Using File Explorer, this video explores how files and folders are organized in Windows. Open File Explorer and see the basics of navigating around in folders.
- [Narrator] Most people store documents, pictures, and other types of files on the hard drive on their computer. Like a filing cabinet in the real world, it's really easy to set up a clean, organized filing system, but it's just as easy to toss files in and forget where they are. So I recommend that everybody takes the time to understand how files and folders are stored on your hard drive, and keep a well-organized system. File explorer is the tool that you use to browse through the files and folders on your computer, so that's what we're going to be using to interact with this filing system.
So in this movie, I just want to get familiar in general with getting to file explorer and using it. So there are two ways typically to launch file explorer, if you have file explorer pinned to the task bar, you should see this icon here, and by default on a new computer, file explorer will be pinned to the task bar, so you can click on that, and it opens up the file explorer window. For now, I'm going to close that and we'll look at another way of getting to file explorer. You can go to the start menu, and then one of the four buttons kind of jammed over here to the far left side, is a button for the file explorer, you can click on that, and again, that opens file explorer.
Going to close that and go back to the start menu, because there's something really important to mention here, and I mentioned it earlier in the course, but it's really important so, I want to mention it again. Some people may not see the file explorer icon here in the start menu. If you do not see it, what you should do is go into settings, then to personalization, then to the settings for the start menu, just click on that there. Scroll through these settings and find the line that says, choose which folders appear on start, you want to make sure that this switch is turned on, the one for file explorer.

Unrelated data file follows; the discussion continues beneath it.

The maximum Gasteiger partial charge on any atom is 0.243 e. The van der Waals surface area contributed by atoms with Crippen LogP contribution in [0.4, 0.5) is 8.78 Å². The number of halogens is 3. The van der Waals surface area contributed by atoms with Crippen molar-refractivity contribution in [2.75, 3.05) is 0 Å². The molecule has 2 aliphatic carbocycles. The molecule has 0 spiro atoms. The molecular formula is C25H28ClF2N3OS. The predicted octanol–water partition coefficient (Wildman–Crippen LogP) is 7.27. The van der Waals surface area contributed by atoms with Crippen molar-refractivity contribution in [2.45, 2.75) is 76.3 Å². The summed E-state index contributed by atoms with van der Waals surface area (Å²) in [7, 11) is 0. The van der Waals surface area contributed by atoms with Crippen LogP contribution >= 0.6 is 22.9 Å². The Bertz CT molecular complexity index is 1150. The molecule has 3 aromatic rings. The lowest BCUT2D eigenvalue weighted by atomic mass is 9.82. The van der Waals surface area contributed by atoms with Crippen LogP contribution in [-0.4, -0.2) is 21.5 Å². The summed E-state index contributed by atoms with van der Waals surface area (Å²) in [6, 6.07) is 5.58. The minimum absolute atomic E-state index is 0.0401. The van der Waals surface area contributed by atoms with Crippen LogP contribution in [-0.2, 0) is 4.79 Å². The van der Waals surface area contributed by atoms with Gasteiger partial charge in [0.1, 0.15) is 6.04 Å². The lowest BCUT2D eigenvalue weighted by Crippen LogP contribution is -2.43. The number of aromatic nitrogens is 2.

If this switch is turned on, then you will see file explorer here in the start menu. So that's really important. Okay, so now we've got two ways to get into file explorer, so now I can open it up, and we can start working with it. So this is the file explorer window, and this is what we'll be focusing on in this whole chapter. For now, I just want to look at three main parts, the sidebar, over here on the left side, then there's this area on the right side, which shows you the contents of whatever folder you're inside of, and then there's the path bar up at the top, which will always show you which folder you're currently in.
This is all going to make more sense as we go. For now, I want to go to the sidebar, and start by selecting this PC. Before I click on it, I do want to point out that there's little arrow next to it, if you click on that you can open and close the contents of this PC, and these contents are just shortcuts to some of the folders we'll be talking about in this chapter. But for now, I want to simply select this PC, and now over on the right side, we see the contents of this PC, which includes again, a bunch of shortcuts to some important folders, and then the drives on your computer.
And this is going to look different on your computer, it depends on which drives you have connected to your machine. If you have a CD drive or an external hard drive, those will be listed here. But at the very least, you should see one drive labeled C. Any of the drives connected to your computer, like hard drives and CD drives will be labeled with a letter, and historically the primary internal hard drive on your computer is the C drive, so that's where we want to start. You can think of the C drive as that filing cabinet we've been talking about.